Jacqueline Weyer is a Principal Senior Medical Scientist in the Centre for Emerging and Zoonotic Diseases of the National Institute for Communicable Diseases since 2007. Here she is tasked with the laboratory investigation (diagnostics and research) of human rabies, viral haemorrhagic fevers and arboviral disease of concern to the health of the South African public. She acts as the Lead Medical Scientist for the Special Viral Pathogens Division and also serves as a member of the leadership team of the Centre. Before taking up her task at the NICD, she completed her PhD in Microbiology at the University of Pretoria on the subject of recombinant poxvirus based vaccines for rabies. From 2004 to 2005 she was employed as Research Fellow with the Rabies Unit of the Centers for Disease Control and Prevention, Atlanta, Georgia, United States of America. In 2006 she was awarded the L’Oreal- UNESCO Department of Science and Technology Woman in Science Award: PhD Fellowship for Life Sciences.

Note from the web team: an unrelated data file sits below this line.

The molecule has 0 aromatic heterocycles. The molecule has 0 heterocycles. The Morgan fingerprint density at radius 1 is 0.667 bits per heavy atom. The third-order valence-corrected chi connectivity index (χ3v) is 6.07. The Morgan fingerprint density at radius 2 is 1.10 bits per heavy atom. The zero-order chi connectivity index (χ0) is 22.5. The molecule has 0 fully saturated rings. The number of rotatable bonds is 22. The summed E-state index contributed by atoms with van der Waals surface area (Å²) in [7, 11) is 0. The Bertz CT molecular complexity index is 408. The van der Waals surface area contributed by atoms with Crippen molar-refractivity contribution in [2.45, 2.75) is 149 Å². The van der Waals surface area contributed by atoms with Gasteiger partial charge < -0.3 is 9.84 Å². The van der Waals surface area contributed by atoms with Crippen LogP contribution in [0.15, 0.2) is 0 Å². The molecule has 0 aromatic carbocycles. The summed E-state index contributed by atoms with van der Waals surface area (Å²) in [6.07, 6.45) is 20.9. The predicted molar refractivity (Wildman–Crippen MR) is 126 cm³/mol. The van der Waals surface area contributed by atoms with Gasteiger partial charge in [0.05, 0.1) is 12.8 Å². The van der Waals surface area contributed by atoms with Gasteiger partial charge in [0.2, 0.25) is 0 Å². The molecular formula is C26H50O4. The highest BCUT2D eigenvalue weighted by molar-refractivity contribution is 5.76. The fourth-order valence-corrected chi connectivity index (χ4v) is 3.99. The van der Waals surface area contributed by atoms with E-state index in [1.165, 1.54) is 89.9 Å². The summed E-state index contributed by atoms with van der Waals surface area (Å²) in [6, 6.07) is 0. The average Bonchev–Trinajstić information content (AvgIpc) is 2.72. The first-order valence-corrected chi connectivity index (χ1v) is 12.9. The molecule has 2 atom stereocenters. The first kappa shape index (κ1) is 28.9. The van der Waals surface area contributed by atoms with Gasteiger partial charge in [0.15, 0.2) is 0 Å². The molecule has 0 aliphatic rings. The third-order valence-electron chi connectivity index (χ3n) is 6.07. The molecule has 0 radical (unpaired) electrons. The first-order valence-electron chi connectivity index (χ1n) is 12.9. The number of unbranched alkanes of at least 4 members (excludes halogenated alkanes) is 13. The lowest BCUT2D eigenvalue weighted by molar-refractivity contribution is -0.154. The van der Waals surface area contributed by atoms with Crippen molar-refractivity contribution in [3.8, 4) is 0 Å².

In 2008, Jacqueline was appointed as Extra-Ordinary Lecturer to the Department of Microbiology and later the Department of Medical Virology at the University of Pretoria. She was appointed as a Lecturer at the School of Pathology, University of Witwatersrand in 2020. Her track record includes supervision of 14 BSc Hons or MSc research studies, one MPH and three PhD students. In the past 10 years, Jacqueline has authored and co-authored more than 40 scientific papers in peer-reviewed journals, and five chapters in books. In 2017 she achieved a C2-rating with the National Research Foundation of South Africa.
She has served as a member of the National Rabies Advisory Group since 2008 and was the co-editor of the National Guide for the Medical, Veterinary and Allied Professions in 2010 and 2021. In 2012 she was elected the Vice-President of the South African Biorisk Association. This was followed in 2015 by election as the President of this Association. She was also elected as the Co-Chair of the National One Health Forum of South Africa in 2015 and a Steering Committee Member of the African One Health Network since 2019.
Jacqueline’s interests include the laboratory diagnostics, epidemiology, pathogenesis and host interactions of rabies virus and other zoonotic viral pathogens that cause diseases of public health importance in South Africa.